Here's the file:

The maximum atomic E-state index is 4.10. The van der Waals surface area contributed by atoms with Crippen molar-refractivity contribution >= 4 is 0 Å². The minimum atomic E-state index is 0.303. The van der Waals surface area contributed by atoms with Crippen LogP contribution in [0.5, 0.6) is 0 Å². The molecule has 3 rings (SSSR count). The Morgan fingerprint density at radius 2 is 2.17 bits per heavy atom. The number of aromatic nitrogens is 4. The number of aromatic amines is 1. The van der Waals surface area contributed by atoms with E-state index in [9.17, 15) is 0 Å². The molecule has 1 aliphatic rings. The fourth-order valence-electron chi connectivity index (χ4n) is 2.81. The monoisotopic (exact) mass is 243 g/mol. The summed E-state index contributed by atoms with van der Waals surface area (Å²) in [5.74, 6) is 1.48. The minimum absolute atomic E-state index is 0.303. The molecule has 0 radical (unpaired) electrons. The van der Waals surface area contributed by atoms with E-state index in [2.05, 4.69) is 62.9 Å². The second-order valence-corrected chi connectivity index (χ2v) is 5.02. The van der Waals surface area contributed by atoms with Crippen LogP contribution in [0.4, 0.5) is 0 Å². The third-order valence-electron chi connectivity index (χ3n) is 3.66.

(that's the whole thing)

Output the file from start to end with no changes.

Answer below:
The maximum atomic E-state index is 4.10. The van der Waals surface area contributed by atoms with Crippen molar-refractivity contribution >= 4 is 0 Å². The minimum atomic E-state index is 0.303. The van der Waals surface area contributed by atoms with Crippen LogP contribution in [0.5, 0.6) is 0 Å². The molecule has 3 rings (SSSR count). The Morgan fingerprint density at radius 2 is 2.17 bits per heavy atom. The number of aromatic nitrogens is 4. The number of aromatic amines is 1. The van der Waals surface area contributed by atoms with E-state index in [9.17, 15) is 0 Å². The molecule has 1 aliphatic rings. The fourth-order valence-electron chi connectivity index (χ4n) is 2.81. The monoisotopic (exact) mass is 243 g/mol. The summed E-state index contributed by atoms with van der Waals surface area (Å²) in [5.74, 6) is 1.48. The minimum absolute atomic E-state index is 0.303. The molecule has 0 radical (unpaired) electrons. The van der Waals surface area contributed by atoms with E-state index in [2.05, 4.69) is 62.9 Å². The second-order valence-corrected chi connectivity index (χ2v) is 5.02. The van der Waals surface area contributed by atoms with Crippen LogP contribution in [0.4, 0.5) is 0 Å². The third-order valence-electron chi connectivity index (χ3n) is 3.66.